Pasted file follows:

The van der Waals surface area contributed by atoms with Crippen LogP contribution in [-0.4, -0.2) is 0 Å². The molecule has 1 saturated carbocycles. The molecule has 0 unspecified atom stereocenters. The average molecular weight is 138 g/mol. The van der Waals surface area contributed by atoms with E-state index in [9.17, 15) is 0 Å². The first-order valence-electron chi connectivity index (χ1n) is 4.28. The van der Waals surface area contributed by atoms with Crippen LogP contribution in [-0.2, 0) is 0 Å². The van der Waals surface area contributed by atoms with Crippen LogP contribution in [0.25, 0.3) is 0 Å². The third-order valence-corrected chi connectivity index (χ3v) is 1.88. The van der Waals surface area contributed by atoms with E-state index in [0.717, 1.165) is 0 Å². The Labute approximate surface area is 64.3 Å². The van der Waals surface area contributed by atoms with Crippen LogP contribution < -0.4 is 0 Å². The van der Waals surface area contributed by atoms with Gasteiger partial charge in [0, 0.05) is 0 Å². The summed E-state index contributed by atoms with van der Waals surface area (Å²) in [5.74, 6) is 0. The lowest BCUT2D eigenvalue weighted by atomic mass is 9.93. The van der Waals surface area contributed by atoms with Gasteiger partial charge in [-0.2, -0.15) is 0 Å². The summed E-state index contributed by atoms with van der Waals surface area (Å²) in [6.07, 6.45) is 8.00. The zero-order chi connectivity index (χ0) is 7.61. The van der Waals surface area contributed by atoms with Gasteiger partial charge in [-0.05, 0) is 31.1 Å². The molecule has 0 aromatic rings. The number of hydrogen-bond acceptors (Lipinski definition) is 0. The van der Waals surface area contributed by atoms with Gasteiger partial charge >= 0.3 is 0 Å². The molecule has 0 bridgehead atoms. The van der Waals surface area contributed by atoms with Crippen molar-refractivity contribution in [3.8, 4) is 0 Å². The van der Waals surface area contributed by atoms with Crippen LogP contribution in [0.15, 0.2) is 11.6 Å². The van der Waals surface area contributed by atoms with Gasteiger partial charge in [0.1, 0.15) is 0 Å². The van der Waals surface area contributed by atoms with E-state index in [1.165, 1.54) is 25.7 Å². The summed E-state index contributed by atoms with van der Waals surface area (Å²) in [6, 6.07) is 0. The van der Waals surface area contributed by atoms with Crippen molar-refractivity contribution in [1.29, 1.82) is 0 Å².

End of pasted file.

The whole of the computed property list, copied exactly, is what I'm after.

The van der Waals surface area contributed by atoms with Crippen LogP contribution in [-0.4, -0.2) is 0 Å². The molecule has 1 saturated carbocycles. The molecule has 0 unspecified atom stereocenters. The average molecular weight is 138 g/mol. The van der Waals surface area contributed by atoms with E-state index in [9.17, 15) is 0 Å². The first-order valence-electron chi connectivity index (χ1n) is 4.28. The van der Waals surface area contributed by atoms with Crippen LogP contribution in [-0.2, 0) is 0 Å². The van der Waals surface area contributed by atoms with Crippen LogP contribution in [0.25, 0.3) is 0 Å². The third-order valence-corrected chi connectivity index (χ3v) is 1.88. The van der Waals surface area contributed by atoms with E-state index in [0.717, 1.165) is 0 Å². The Labute approximate surface area is 64.3 Å². The van der Waals surface area contributed by atoms with Crippen LogP contribution < -0.4 is 0 Å². The van der Waals surface area contributed by atoms with Gasteiger partial charge in [0, 0.05) is 0 Å². The summed E-state index contributed by atoms with van der Waals surface area (Å²) in [5.74, 6) is 0. The lowest BCUT2D eigenvalue weighted by atomic mass is 9.93. The van der Waals surface area contributed by atoms with Gasteiger partial charge in [-0.2, -0.15) is 0 Å². The summed E-state index contributed by atoms with van der Waals surface area (Å²) in [6.07, 6.45) is 8.00. The zero-order chi connectivity index (χ0) is 7.61. The van der Waals surface area contributed by atoms with Gasteiger partial charge in [-0.05, 0) is 31.1 Å². The molecule has 0 aromatic rings. The number of hydrogen-bond acceptors (Lipinski definition) is 0. The van der Waals surface area contributed by atoms with Gasteiger partial charge >= 0.3 is 0 Å². The molecule has 0 bridgehead atoms. The van der Waals surface area contributed by atoms with Crippen molar-refractivity contribution in [3.8, 4) is 0 Å². The van der Waals surface area contributed by atoms with Crippen LogP contribution in [0.15, 0.2) is 11.6 Å². The van der Waals surface area contributed by atoms with Gasteiger partial charge in [0.1, 0.15) is 0 Å². The van der Waals surface area contributed by atoms with E-state index in [1.165, 1.54) is 25.7 Å². The summed E-state index contributed by atoms with van der Waals surface area (Å²) in [6, 6.07) is 0. The van der Waals surface area contributed by atoms with Crippen molar-refractivity contribution in [1.29, 1.82) is 0 Å².